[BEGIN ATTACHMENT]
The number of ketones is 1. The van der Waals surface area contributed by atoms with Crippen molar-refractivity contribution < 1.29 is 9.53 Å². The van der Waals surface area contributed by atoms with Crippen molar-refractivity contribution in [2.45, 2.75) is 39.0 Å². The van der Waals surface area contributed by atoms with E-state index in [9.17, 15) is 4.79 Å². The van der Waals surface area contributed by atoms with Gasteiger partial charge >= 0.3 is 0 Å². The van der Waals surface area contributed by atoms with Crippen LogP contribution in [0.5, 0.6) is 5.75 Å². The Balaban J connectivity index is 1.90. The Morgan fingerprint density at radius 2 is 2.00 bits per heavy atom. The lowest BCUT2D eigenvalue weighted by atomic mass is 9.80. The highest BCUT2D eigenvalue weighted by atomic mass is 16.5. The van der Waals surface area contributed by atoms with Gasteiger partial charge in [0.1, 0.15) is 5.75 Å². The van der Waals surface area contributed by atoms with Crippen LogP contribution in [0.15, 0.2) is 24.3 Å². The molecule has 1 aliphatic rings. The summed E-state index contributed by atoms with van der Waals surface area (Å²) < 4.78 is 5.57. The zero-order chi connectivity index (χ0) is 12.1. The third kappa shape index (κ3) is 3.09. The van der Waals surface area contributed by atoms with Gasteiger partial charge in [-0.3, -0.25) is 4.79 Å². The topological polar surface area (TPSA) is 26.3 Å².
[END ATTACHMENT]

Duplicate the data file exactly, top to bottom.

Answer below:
The number of ketones is 1. The van der Waals surface area contributed by atoms with Crippen molar-refractivity contribution < 1.29 is 9.53 Å². The van der Waals surface area contributed by atoms with Crippen molar-refractivity contribution in [2.45, 2.75) is 39.0 Å². The van der Waals surface area contributed by atoms with E-state index in [9.17, 15) is 4.79 Å². The van der Waals surface area contributed by atoms with Gasteiger partial charge >= 0.3 is 0 Å². The van der Waals surface area contributed by atoms with Crippen LogP contribution in [0.5, 0.6) is 5.75 Å². The Balaban J connectivity index is 1.90. The Morgan fingerprint density at radius 2 is 2.00 bits per heavy atom. The lowest BCUT2D eigenvalue weighted by atomic mass is 9.80. The highest BCUT2D eigenvalue weighted by atomic mass is 16.5. The van der Waals surface area contributed by atoms with Gasteiger partial charge in [0.1, 0.15) is 5.75 Å². The van der Waals surface area contributed by atoms with Crippen LogP contribution in [0.15, 0.2) is 24.3 Å². The molecule has 1 aliphatic rings. The summed E-state index contributed by atoms with van der Waals surface area (Å²) < 4.78 is 5.57. The zero-order chi connectivity index (χ0) is 12.1. The third kappa shape index (κ3) is 3.09. The van der Waals surface area contributed by atoms with Gasteiger partial charge in [-0.3, -0.25) is 4.79 Å². The topological polar surface area (TPSA) is 26.3 Å².